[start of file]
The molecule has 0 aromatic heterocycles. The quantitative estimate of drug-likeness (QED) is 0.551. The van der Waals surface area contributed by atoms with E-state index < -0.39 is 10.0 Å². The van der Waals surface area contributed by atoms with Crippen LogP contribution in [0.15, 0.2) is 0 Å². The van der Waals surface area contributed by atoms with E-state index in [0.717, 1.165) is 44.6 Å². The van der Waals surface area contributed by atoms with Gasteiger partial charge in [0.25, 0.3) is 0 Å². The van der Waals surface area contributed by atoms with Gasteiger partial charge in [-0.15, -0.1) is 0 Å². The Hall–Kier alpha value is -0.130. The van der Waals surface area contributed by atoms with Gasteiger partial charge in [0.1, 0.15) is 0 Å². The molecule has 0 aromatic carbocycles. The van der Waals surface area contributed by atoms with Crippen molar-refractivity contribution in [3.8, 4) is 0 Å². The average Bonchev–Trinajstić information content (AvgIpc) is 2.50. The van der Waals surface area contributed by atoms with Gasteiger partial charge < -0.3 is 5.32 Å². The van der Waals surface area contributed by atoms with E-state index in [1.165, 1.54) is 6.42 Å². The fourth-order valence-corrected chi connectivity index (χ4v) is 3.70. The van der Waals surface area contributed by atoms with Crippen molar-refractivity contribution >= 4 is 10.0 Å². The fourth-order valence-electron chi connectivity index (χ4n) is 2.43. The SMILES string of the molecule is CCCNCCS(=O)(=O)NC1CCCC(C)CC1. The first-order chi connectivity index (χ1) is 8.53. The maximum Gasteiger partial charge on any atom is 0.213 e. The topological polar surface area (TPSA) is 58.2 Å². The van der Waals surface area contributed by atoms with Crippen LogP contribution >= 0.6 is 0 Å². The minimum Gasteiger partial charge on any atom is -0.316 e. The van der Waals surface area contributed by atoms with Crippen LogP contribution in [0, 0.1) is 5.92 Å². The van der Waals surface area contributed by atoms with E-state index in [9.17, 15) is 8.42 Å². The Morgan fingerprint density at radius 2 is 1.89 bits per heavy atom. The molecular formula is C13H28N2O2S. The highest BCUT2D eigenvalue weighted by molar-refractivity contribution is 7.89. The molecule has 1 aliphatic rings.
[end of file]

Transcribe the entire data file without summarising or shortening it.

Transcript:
The molecule has 0 aromatic heterocycles. The quantitative estimate of drug-likeness (QED) is 0.551. The van der Waals surface area contributed by atoms with E-state index < -0.39 is 10.0 Å². The van der Waals surface area contributed by atoms with Crippen LogP contribution in [0.15, 0.2) is 0 Å². The van der Waals surface area contributed by atoms with E-state index in [0.717, 1.165) is 44.6 Å². The van der Waals surface area contributed by atoms with Gasteiger partial charge in [0.25, 0.3) is 0 Å². The van der Waals surface area contributed by atoms with Gasteiger partial charge in [-0.15, -0.1) is 0 Å². The Hall–Kier alpha value is -0.130. The van der Waals surface area contributed by atoms with Gasteiger partial charge in [0.1, 0.15) is 0 Å². The molecule has 0 aromatic carbocycles. The van der Waals surface area contributed by atoms with Crippen molar-refractivity contribution in [3.8, 4) is 0 Å². The average Bonchev–Trinajstić information content (AvgIpc) is 2.50. The van der Waals surface area contributed by atoms with Gasteiger partial charge < -0.3 is 5.32 Å². The van der Waals surface area contributed by atoms with E-state index in [1.165, 1.54) is 6.42 Å². The fourth-order valence-corrected chi connectivity index (χ4v) is 3.70. The van der Waals surface area contributed by atoms with Crippen molar-refractivity contribution >= 4 is 10.0 Å². The fourth-order valence-electron chi connectivity index (χ4n) is 2.43. The SMILES string of the molecule is CCCNCCS(=O)(=O)NC1CCCC(C)CC1. The first-order chi connectivity index (χ1) is 8.53. The maximum Gasteiger partial charge on any atom is 0.213 e. The topological polar surface area (TPSA) is 58.2 Å². The van der Waals surface area contributed by atoms with Crippen LogP contribution >= 0.6 is 0 Å². The minimum Gasteiger partial charge on any atom is -0.316 e. The van der Waals surface area contributed by atoms with Crippen LogP contribution in [0, 0.1) is 5.92 Å². The van der Waals surface area contributed by atoms with E-state index in [9.17, 15) is 8.42 Å². The Morgan fingerprint density at radius 2 is 1.89 bits per heavy atom. The molecular formula is C13H28N2O2S. The highest BCUT2D eigenvalue weighted by molar-refractivity contribution is 7.89. The molecule has 1 aliphatic rings.